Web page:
No, this is not the Desi and Luci you are thinking of. Once upon a time there was a tiny little Dachshund puppy named Desi. He was purchased by a Mr. and Mrs. Anonymos at Christmas time from some friends of the theirs. Mr. and Mrs. "A" felt they got quite a good deal on their puppy purchase but a few days after Christmas they noticed that their little black and tan puppy didn't seem quite as perky as he had been. He became progressively more lethargic, developing GI and intestinal problems. At the veterinary clinic they were told their new puppy had the Parvo virus, but he was in the early stages so he could be treated and most likely recover. When they were given the cost of treatment they told the veterinarian to just euthanize the puppy because they couldn't or wouldn't spend that kind of money on him. One of our foster care volunteers works as an assistant at this clinic and had witnessed this exam and discussion. She called me to see if we might consider saving his life. Taking on a little Parvo puppy is a huge, long-term, time-consuming commitment because it is so contagious and so deadly. I really didn't think I would get anyone to volunteer for such a task. Not only is it a physical task but also an emotional one. I would be asking someone to pour round-the-clock effort into trying to save a sick puppy, risking heartwrenching emotional pain if he didn't survive. Who would want to sign up for that?
Well, an incredibly special someone did sign up. A foster mom that we affectionately call Luci offered to take this little guy on. Our vet offered us two options for his treatment; the first being in-home care; the second being an expensive hospital stay. So, out the clinic door I went with a bag full of medicines, syringes and a long list of instructions to pass on to Luci. When Desi and I arrived at Luci's house that evening, I really wondered if I'd done the right thing in even trying to save this puppy. He looked so miserable, as if he wanted to give up. I didn't want to put him through prolonged suffering if he was going to lose the battle anyway, and I definitely didn't want to put my dear friend Luci, through a stressful ordeal, only to lose the puppy in the end. But, it was too late now to turn back on the commitment we'd made to give this puppy a chance. I knew if anyone could pull him through, Luci could. She is one of those rare people that dogs instinctively connect with. She willingly sacrifices her time, money, yard, home and heart to give them the best care possible and then endures the bittersweet good-byes sending them to forever homes. Luci had never given injections before and Desi was going to require several each day. Another experienced volunteer instructed her, and for Desi's sake, she learned to give the injections. She set him up an isolated, snuggly warm little condo beside her laundry room; an area she could sanitize and keep her own pets away from. Luci spent hours holding Desi close. She talked to him, rocked him, gave him his meds and injections and I believe she made Desi want to live. Within just a few days, this tiny little puppy had made a miraculous recovery. He transformed from a lethargic, limp little ragdoll puppy to an extremely vocal, rambunctious, happy and very spoiled Dachshund baby. When Luci called me to update me that Desi had pottied on his mat, drank water by himself and was eating, we wanted to pop the cork on the bubbly and celebrate!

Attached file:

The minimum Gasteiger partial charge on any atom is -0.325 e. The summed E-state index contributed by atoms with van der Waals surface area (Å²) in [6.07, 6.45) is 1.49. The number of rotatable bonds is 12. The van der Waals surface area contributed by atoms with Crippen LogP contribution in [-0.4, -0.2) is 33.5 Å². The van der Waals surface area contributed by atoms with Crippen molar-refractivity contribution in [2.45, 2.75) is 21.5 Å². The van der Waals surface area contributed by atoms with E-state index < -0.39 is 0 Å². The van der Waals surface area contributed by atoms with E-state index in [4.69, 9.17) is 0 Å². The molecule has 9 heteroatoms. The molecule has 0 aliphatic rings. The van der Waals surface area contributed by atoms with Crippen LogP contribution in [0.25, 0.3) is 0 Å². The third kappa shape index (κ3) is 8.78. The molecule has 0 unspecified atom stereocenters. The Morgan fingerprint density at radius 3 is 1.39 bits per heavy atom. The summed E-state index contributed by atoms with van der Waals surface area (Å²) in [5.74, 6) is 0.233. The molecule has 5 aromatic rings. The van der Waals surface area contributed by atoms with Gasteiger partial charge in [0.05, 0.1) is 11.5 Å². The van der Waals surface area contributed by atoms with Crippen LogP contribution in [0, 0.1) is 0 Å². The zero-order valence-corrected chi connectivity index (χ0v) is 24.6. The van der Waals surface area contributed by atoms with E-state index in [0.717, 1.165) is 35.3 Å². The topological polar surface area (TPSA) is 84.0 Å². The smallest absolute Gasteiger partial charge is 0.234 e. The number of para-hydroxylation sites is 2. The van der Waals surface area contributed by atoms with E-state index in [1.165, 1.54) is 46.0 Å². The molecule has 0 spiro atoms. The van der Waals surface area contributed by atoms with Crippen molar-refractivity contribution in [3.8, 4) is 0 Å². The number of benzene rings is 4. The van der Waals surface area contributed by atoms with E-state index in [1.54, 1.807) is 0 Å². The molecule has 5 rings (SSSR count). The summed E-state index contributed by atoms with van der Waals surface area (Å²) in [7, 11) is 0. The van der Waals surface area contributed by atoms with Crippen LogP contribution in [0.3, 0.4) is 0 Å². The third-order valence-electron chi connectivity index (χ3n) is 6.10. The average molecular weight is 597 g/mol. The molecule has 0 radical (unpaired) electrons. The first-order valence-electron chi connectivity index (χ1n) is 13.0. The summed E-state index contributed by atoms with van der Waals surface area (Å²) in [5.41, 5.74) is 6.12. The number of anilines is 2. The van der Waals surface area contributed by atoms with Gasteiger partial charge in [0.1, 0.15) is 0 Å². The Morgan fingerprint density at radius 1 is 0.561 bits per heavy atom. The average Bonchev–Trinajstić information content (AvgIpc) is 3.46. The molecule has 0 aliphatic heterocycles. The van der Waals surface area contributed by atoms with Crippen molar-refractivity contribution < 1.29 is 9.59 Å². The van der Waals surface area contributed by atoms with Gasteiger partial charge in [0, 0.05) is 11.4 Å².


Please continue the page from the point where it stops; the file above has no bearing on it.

Desi went to his fantastic forever home this week. I admit I am not a "Doxie" person. I'm drawn more toward the fat faced or furry types, but I do have to say that Desi ranks as one of the cutest, most delightful little puppies I've been around. I am sure his grateful, new family agrees. I am also certain that their new favorite theme song (and Desi's) is "I Love Lucy"!